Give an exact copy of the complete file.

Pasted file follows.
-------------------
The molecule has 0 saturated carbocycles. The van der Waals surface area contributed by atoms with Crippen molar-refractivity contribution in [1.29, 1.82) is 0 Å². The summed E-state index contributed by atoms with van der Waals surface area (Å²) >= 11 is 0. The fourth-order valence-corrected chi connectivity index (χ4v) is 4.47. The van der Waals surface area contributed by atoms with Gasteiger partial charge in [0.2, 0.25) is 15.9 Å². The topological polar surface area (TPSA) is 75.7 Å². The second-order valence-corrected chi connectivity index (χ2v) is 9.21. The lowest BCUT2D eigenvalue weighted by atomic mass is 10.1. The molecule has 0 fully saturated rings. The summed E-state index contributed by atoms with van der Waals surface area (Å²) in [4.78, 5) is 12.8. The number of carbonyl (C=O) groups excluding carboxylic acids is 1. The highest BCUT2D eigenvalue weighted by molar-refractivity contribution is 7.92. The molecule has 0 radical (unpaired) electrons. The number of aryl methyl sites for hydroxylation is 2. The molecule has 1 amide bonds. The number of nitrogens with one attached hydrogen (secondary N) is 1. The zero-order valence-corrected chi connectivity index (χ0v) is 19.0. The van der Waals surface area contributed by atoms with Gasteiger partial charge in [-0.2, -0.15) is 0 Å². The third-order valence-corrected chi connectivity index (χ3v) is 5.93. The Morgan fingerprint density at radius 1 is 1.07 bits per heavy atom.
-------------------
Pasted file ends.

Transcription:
The molecule has 0 saturated carbocycles. The van der Waals surface area contributed by atoms with Crippen molar-refractivity contribution in [1.29, 1.82) is 0 Å². The summed E-state index contributed by atoms with van der Waals surface area (Å²) >= 11 is 0. The fourth-order valence-corrected chi connectivity index (χ4v) is 4.47. The van der Waals surface area contributed by atoms with Gasteiger partial charge in [0.2, 0.25) is 15.9 Å². The topological polar surface area (TPSA) is 75.7 Å². The second-order valence-corrected chi connectivity index (χ2v) is 9.21. The lowest BCUT2D eigenvalue weighted by atomic mass is 10.1. The molecule has 0 fully saturated rings. The summed E-state index contributed by atoms with van der Waals surface area (Å²) in [4.78, 5) is 12.8. The number of carbonyl (C=O) groups excluding carboxylic acids is 1. The highest BCUT2D eigenvalue weighted by molar-refractivity contribution is 7.92. The molecule has 0 radical (unpaired) electrons. The number of aryl methyl sites for hydroxylation is 2. The molecule has 1 amide bonds. The number of nitrogens with one attached hydrogen (secondary N) is 1. The zero-order valence-corrected chi connectivity index (χ0v) is 19.0. The van der Waals surface area contributed by atoms with Gasteiger partial charge in [-0.2, -0.15) is 0 Å². The third-order valence-corrected chi connectivity index (χ3v) is 5.93. The Morgan fingerprint density at radius 1 is 1.07 bits per heavy atom.